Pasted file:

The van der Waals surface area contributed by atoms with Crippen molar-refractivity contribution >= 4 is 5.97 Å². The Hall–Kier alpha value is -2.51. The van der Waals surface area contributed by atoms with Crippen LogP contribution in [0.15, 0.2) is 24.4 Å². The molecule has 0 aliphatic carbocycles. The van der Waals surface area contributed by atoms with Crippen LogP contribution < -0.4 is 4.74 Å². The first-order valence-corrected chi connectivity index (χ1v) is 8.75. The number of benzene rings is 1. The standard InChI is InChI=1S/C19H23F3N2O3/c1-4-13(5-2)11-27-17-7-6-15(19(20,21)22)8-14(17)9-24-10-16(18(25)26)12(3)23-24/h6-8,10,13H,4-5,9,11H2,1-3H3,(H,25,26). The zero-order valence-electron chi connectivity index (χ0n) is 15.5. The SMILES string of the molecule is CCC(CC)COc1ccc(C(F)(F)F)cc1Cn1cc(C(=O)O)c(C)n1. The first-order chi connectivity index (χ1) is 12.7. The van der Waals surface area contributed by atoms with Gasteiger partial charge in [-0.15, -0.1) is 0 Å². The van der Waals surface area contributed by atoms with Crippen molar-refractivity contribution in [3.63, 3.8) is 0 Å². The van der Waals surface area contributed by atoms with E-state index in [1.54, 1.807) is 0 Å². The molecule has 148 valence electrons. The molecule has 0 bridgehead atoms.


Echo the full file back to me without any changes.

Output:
The van der Waals surface area contributed by atoms with Crippen molar-refractivity contribution >= 4 is 5.97 Å². The Hall–Kier alpha value is -2.51. The van der Waals surface area contributed by atoms with Crippen LogP contribution in [0.15, 0.2) is 24.4 Å². The molecule has 0 aliphatic carbocycles. The van der Waals surface area contributed by atoms with Crippen LogP contribution < -0.4 is 4.74 Å². The first-order valence-corrected chi connectivity index (χ1v) is 8.75. The number of benzene rings is 1. The standard InChI is InChI=1S/C19H23F3N2O3/c1-4-13(5-2)11-27-17-7-6-15(19(20,21)22)8-14(17)9-24-10-16(18(25)26)12(3)23-24/h6-8,10,13H,4-5,9,11H2,1-3H3,(H,25,26). The zero-order valence-electron chi connectivity index (χ0n) is 15.5. The SMILES string of the molecule is CCC(CC)COc1ccc(C(F)(F)F)cc1Cn1cc(C(=O)O)c(C)n1. The first-order chi connectivity index (χ1) is 12.7. The van der Waals surface area contributed by atoms with Gasteiger partial charge in [-0.15, -0.1) is 0 Å². The van der Waals surface area contributed by atoms with Crippen molar-refractivity contribution in [3.63, 3.8) is 0 Å². The van der Waals surface area contributed by atoms with E-state index in [1.54, 1.807) is 0 Å². The molecule has 148 valence electrons. The molecule has 0 bridgehead atoms.